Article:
Lumbar spine CT scan
CAT scan - lumbar spine; Computed axial tomography scan - lumbar spine; Computed tomography scan - lumbar spine; CT - lower back
A computed tomography (CT) scan of the lumbar spine makes cross-sectional pictures of the lower back (lumbar spine). It uses x-rays to create the images.
How the Test is Performed
You will be asked to lie on a narrow table that slides into the center of the CT scanner.
Once you are inside the scanner, the machine's x-ray beam rotates around you. (Modern "spiral" scanners can perform the exam without stopping.)
A computer creates separate images of the spine area, called slices. These images can be stored, viewed on a monitor, or printed on film. Three-dimensional models of the spine area can be created by adding the slices together.
You must be still during the exam. Movement can cause blurred images. You may be told to hold your breath for short periods of time.
The scan should take only 10 to 15 minutes.
How to Prepare for the Test
Some exams use a special dye, called contrast that is put into your body before the test starts. Contrast helps certain areas show up better on the x-rays.
Contrast can be given in different ways.
- It may be given through a vein (IV) in your hand or forearm.
- It may be given as an injection into the space around the spinal cord.
If contrast is used, you may also be asked not to eat or drink anything for 4 to 6 hours before the test.
Let your health care provider know if you have ever had a reaction to contrast. You may need to take medicines before the test in order to avoid this problem.
If you weigh more than 300 pounds (135 kilograms), find out if the CT machine has a weight limit. Too much weight can cause damage to the scanner's working parts.
You will be asked to remove jewelry and wear a hospital gown during the study.
How the Test will Feel
Some people may have discomfort from lying on the hard table.
Contrast given through an IV may cause a slight burning feeling, a metal taste in the mouth, and a warm flushing of the body. These feelings are normal and go away in a few seconds.
Why the Test is Performed
CT scans rapidly makes detailed pictures of the lower back. The test may be used to look for:
- Birth defects of the spine in children
- Injury in the lower spine
- Spine problems when MRI cannot be used
- Healing problems or scar tissue following surgery
This test can also be used during or after an x-ray of the spinal cord and spinal nerve roots (myelography) or an x-ray of the disk (discography).
Results are considered normal if no problems are seen in the lumbar region in the images.
What Abnormal Results Mean
Risks for CT scans include:
- Being exposed to radiation
- Allergic reaction to contrast dye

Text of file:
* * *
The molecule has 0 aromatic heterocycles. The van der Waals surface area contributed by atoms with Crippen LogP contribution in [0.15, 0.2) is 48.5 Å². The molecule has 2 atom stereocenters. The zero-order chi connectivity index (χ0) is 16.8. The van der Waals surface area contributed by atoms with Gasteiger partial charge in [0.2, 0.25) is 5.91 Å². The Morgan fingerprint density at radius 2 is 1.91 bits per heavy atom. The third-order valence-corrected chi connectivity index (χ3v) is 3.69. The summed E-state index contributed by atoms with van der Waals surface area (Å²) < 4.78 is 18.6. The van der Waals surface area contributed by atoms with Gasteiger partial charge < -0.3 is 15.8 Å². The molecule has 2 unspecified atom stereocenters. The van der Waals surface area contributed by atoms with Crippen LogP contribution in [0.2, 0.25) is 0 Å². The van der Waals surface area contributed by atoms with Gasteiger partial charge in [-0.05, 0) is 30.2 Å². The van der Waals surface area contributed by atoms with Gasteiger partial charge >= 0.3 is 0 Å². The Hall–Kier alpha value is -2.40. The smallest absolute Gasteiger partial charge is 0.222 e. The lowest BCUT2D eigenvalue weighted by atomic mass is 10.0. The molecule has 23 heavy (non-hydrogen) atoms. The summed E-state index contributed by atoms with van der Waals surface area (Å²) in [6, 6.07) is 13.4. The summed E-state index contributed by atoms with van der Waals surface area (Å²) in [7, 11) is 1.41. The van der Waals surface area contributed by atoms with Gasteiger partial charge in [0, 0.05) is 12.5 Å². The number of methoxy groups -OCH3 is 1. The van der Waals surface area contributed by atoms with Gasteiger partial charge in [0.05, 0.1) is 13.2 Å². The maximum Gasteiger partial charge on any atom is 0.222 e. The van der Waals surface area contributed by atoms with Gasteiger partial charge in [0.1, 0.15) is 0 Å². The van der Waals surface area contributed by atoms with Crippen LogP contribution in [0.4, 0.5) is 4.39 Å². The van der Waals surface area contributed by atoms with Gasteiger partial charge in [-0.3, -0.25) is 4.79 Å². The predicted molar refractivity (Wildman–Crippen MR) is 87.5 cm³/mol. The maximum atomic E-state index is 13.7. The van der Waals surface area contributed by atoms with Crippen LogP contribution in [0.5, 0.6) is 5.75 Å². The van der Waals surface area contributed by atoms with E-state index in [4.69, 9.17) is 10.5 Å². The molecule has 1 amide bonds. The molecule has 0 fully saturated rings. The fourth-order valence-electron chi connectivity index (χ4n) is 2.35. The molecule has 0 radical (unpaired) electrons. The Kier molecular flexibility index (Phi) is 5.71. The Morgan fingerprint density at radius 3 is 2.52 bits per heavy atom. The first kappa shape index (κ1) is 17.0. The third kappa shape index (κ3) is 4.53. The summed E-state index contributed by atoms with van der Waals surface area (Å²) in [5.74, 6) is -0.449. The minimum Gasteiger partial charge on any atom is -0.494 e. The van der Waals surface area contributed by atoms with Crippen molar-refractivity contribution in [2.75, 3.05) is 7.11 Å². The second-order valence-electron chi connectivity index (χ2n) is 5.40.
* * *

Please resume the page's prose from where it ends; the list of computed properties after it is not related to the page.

- Birth defect if done during pregnancy
CT scans expose you to more radiation than regular x-rays. Having many x-rays or CT scans over time may increase your risk for cancer. However, the risk from any one scan is small. Talk to your provider about this risk and how it weighs against the benefits of the test for your medical problem.
Some people have allergies to contrast dye. Let your provider know if you have ever had an allergic reaction to injected contrast dye.
- The most common type of contrast given into a vein contains iodine. If a person with an iodine allergy is given this type of contrast, nausea or vomiting, sneezing, itching, or hives may occur.
- If you must have this type of contrast, you may get antihistamines (such as Benadryl) or steroids before the test.
- The kidneys help remove iodine out of the body. People with kidney disease or diabetes may need to receive extra fluids after the test to help flush the iodine out of the body.
Rarely, the dye may cause a life-threatening allergic response called anaphylaxis. If you have any trouble breathing during the test, you should tell the scanner operator right away. Scanners come with an intercom and speakers, so the operator can hear you at all times.
The lumbar CT scan is good for evaluating large herniated disks, but it can miss smaller ones. This test can be combined with a myelogram to get a better image of the nerve roots and pick up smaller injuries.
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Last reviewed on: 3/17/2019
Reviewed by: C. Benjamin Ma, MD, Professor, Chief, Sports Medicine and Shoulder Service, UCSF Department of Orthopaedic Surgery, San Francisco, CA. Also reviewed by David Zieve, MD, MHA, Medical Director, Brenda Conaway, Editorial Director, and the A.D.A.M. Editorial team.